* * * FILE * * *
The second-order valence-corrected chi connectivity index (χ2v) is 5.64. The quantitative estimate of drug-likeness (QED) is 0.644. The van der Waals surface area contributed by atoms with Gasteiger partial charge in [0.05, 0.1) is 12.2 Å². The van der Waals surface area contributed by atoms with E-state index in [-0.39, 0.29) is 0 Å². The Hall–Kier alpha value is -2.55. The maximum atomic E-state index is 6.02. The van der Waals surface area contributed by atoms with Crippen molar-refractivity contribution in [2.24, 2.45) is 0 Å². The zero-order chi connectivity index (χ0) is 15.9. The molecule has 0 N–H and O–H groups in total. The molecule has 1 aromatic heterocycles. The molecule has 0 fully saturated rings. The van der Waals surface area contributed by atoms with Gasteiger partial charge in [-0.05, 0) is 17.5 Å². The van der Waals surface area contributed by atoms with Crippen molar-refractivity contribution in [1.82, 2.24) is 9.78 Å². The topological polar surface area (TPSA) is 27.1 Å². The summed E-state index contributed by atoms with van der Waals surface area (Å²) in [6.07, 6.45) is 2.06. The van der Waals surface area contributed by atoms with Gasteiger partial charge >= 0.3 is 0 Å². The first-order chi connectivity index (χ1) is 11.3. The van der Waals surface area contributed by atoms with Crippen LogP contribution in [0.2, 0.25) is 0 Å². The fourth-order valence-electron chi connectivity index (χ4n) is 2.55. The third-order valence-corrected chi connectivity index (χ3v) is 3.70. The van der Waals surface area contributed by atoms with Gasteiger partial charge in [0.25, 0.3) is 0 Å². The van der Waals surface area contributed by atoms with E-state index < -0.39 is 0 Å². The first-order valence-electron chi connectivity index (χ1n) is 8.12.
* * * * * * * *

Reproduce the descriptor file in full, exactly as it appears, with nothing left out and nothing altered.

The second-order valence-corrected chi connectivity index (χ2v) is 5.64. The quantitative estimate of drug-likeness (QED) is 0.644. The van der Waals surface area contributed by atoms with Gasteiger partial charge in [0.05, 0.1) is 12.2 Å². The van der Waals surface area contributed by atoms with E-state index in [-0.39, 0.29) is 0 Å². The Hall–Kier alpha value is -2.55. The maximum atomic E-state index is 6.02. The van der Waals surface area contributed by atoms with Crippen molar-refractivity contribution in [2.24, 2.45) is 0 Å². The zero-order chi connectivity index (χ0) is 15.9. The molecule has 0 N–H and O–H groups in total. The molecule has 1 aromatic heterocycles. The molecule has 0 fully saturated rings. The van der Waals surface area contributed by atoms with Gasteiger partial charge in [-0.05, 0) is 17.5 Å². The van der Waals surface area contributed by atoms with Crippen molar-refractivity contribution in [1.82, 2.24) is 9.78 Å². The topological polar surface area (TPSA) is 27.1 Å². The summed E-state index contributed by atoms with van der Waals surface area (Å²) in [6.07, 6.45) is 2.06. The van der Waals surface area contributed by atoms with Gasteiger partial charge >= 0.3 is 0 Å². The first-order chi connectivity index (χ1) is 11.3. The van der Waals surface area contributed by atoms with Crippen LogP contribution in [0.2, 0.25) is 0 Å². The fourth-order valence-electron chi connectivity index (χ4n) is 2.55. The third-order valence-corrected chi connectivity index (χ3v) is 3.70. The van der Waals surface area contributed by atoms with Gasteiger partial charge in [0.25, 0.3) is 0 Å². The van der Waals surface area contributed by atoms with E-state index < -0.39 is 0 Å². The first-order valence-electron chi connectivity index (χ1n) is 8.12.